evisceration of C-USA wasn't over. Texas Christian jumped to the Mountain
West and Charlotte and Saint Louis evacuated for the 14-team Atlantic 10.
Anyone else confused yet? That’s eight schools
from a 14-team league gone to seek new playing partners. The result was that
Conference USA commissioner Britton Banowsky was left to repair the
Out of the rubble would
emerge a league whose name certainly fit the description.
Conference USA went to
the WAC for Tulsa, Texas-El Paso, Rice and Southern Methodist; it looked to
the Atlantic Sun for Central Florida; and Marshall came thundering in from
the Mid-American Conference.
Back to a dozen teams,
the league was well positioned — for a presidential election maybe. One
thousand nine hundred miles separate East Carolina from UTEP, and it’s more
than 1,200 miles from Minges Coliseum to the home arenas for Rice, Tulsa,
Houston and SMU.
If I was guessing, I’d
say that there wasn’t a lot of attention paid to how the restructuring of
Conference USA would impact basketball, and I’d be right. Conference USA
admittedly became a true southern football conference, leaving the
basketball side to swim upstream among the other mid-majors.
C-USA basketball went
from a league that averaged four NCAA tournament teams per year from
2000-2005 to a conference that ended the season with just one team other
than Memphis ranked among the top 100 in the RPI — meaning that C-USA has as
many top 100 RPI teams as the America East, Patriot, Southern, Horizon and
West Coast Conferences, and fewer than the Mid-American (4), Mountain West
(4), Missouri Valley (5), Western Athletic (5) and Atlantic Ten (7).
And how about the
Colonial? You know you can’t spell N-C-A-A without C-A-A, right? George
Mason made it to the Final Four a year ago, the Colonial sent two teams to
the Tournament this year (Virginia Commonwealth and Old Dominion) and
another (Drexel) to the NIT.
Conference USA? Hello?
Hello? Anybody home?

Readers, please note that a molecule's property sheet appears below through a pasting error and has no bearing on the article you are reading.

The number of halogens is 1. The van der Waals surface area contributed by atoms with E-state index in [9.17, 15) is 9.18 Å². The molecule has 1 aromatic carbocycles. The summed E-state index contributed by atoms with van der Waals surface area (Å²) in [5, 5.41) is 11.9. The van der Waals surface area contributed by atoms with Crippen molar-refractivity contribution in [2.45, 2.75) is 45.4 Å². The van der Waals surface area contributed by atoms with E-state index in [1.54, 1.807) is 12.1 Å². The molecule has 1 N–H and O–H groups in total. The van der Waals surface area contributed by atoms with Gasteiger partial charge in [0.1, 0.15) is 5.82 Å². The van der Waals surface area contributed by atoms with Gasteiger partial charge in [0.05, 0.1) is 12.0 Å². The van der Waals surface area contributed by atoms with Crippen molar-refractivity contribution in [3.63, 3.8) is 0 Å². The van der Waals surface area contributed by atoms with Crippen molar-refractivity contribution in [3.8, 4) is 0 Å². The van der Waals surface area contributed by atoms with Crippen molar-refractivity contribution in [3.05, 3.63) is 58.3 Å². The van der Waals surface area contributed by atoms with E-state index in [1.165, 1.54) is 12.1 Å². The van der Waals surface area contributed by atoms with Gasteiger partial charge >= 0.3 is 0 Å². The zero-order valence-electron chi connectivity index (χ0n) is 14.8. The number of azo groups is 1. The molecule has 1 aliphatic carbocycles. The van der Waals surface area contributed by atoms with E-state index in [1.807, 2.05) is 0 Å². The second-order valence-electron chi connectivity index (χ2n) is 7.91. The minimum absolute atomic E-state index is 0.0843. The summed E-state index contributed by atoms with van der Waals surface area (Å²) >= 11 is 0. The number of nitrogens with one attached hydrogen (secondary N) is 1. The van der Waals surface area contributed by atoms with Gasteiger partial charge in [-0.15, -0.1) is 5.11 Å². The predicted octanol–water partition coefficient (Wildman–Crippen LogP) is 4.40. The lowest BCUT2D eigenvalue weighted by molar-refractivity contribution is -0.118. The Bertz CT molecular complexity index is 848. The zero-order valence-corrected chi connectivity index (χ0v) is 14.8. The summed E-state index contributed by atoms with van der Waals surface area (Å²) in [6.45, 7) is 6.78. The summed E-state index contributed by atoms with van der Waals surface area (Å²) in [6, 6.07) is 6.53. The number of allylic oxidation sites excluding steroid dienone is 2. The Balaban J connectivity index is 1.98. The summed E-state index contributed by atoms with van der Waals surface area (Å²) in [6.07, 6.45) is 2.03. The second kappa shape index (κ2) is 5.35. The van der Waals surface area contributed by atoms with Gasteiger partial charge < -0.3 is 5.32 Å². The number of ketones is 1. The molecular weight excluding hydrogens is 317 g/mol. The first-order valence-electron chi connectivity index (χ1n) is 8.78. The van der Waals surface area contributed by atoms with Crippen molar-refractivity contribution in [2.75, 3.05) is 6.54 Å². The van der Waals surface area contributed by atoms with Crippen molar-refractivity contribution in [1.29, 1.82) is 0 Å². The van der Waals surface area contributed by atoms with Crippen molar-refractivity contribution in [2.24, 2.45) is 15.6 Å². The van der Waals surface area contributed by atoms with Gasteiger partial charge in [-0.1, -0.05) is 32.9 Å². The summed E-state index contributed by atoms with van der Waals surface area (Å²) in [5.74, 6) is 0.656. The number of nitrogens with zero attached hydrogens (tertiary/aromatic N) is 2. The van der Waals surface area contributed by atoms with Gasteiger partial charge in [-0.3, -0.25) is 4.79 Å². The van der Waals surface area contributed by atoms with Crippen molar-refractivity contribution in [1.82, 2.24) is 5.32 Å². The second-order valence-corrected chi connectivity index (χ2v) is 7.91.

I understand that things
move in cycles. Mike Davis should be able to do at least what Mike Anderson
did at UAB before he left for Missouri last summer. Larry Eustachy should be
able to return Southern Miss to at least occasional viability.
Tulsa and Texas-El Paso
have been good before and there’s no reason why they can’t be good again.
Maybe Matt Doherty will be able to bring SMU along.
But, you can't compare
Louisville, Cincinnati and Marquette to Tulsa, UTEP and Central Florida.
Even in a great season, Conference USA appears destined to be Memphis and
the Eleven Dwarfs.
The bottom line is
simple. In the haste of reassembling a conference after the national
shuffling of the deck three summers ago, Conference USA was dining on
leftovers. The league is a shell of its former self on the hardwood — and
it’s not exactly a powerhouse in football. Even in its good hoops years, it’s unlikely to surpass the Missouri Valley or the Colonial.
Perhaps most problematic
for East Carolina is that it doesn’t have a chance to establish any
semblance of a real rivalry with any team in this league.
Under the circumstances,
it is advantageous to ECU that it has never looked to hoops to pay the
bills. Football has paid the freight, always has and apparently always will.
The arrival of Skip Holtz on the scene was timely indeed. He is going
about the business of rebuilding a program of substance, one about which the
Pirate Nation can be proud.
But the basketball side
of the equation at East Carolina — just like the league in which it competes
— is taking too many body blows. If it was a fight, the white towel would
have already been thrown.
Only, in Conference USA, it would have missed everything.
03/21/2007 06:33:39 AM